That's just bad engineering.
My problem was an intermittent short inside the generator, which clobbered the battery charge four times in the space of a year (but usually worked when the meter was attached).
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whit3rd wrote:

Sounds like your regulator points are sticking or welding shut once in a while draining the battery back through the generator. The contacts on the regulator close when the output of the generator reaches about 12 volts, below that they should be open. You could put a heavy current diode in series with the generator to prevent this back current flow. New technology combined with old. :)
John
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wrote:

Is this vehicle older than 1963? Hasn't been a DC generator with a cutout relay installed on anything (except perhaps in Russia or elsewhere in eastern Europe) since that time. More likely an intermittently shorted diode.
Intermittents are difficult to troubleshoot, but back in the day I was pretty good at it (and still surprise myself every once in a while when I get called in on a "stickler")
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snipped-for-privacy@snyder.on.ca wrote:

He did say he had a generator which almost never came with a solid state regulator. I installed a bunch of the Motorola alternator kits when I was a kid working in the local garage, as well as overhauling generators and starters. The sticky points on the regulator was usually the problem with intermittent dead batterys.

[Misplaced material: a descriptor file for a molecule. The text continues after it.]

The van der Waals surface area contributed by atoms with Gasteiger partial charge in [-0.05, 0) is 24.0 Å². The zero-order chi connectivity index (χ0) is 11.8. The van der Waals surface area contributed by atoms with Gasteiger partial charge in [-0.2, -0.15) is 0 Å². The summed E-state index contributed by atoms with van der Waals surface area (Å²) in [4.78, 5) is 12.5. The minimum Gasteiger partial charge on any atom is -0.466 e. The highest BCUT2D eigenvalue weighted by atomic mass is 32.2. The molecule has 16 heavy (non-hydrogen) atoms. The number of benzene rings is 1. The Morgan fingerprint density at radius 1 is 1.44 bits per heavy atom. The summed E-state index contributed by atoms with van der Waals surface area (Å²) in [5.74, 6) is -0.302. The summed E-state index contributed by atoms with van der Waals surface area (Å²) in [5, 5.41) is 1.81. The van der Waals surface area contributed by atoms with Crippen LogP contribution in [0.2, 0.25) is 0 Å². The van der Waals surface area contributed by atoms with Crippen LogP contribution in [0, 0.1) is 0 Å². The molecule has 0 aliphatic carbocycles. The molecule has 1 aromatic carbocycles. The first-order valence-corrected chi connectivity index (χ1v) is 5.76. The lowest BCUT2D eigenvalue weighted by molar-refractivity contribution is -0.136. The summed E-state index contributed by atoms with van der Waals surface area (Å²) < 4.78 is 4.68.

John
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wrote:

Hey, I did a lot of "generator" work in years past , and saw the sticky points etc too - but my bet is he said "generator" meaning "alternator".
And most vehicles in the last 30 years don't even have external regulators any more. The ones that do, they are built into the main control computer.
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snipped-for-privacy@snyder.on.ca wrote:

An alternator is a type of generator. Even the service manual for my 2009 truck refers to the "Generator", which is clearly a three phase brushless alternator.
"The PCM simultaneously controls and monitors the output of the generator. When the current consumption is high or the battery is discharged, the PCM will raise engine speed as needed to increase generator output. The generator charges the battery and at the same time supplies power for all of the electrical loads that are required. "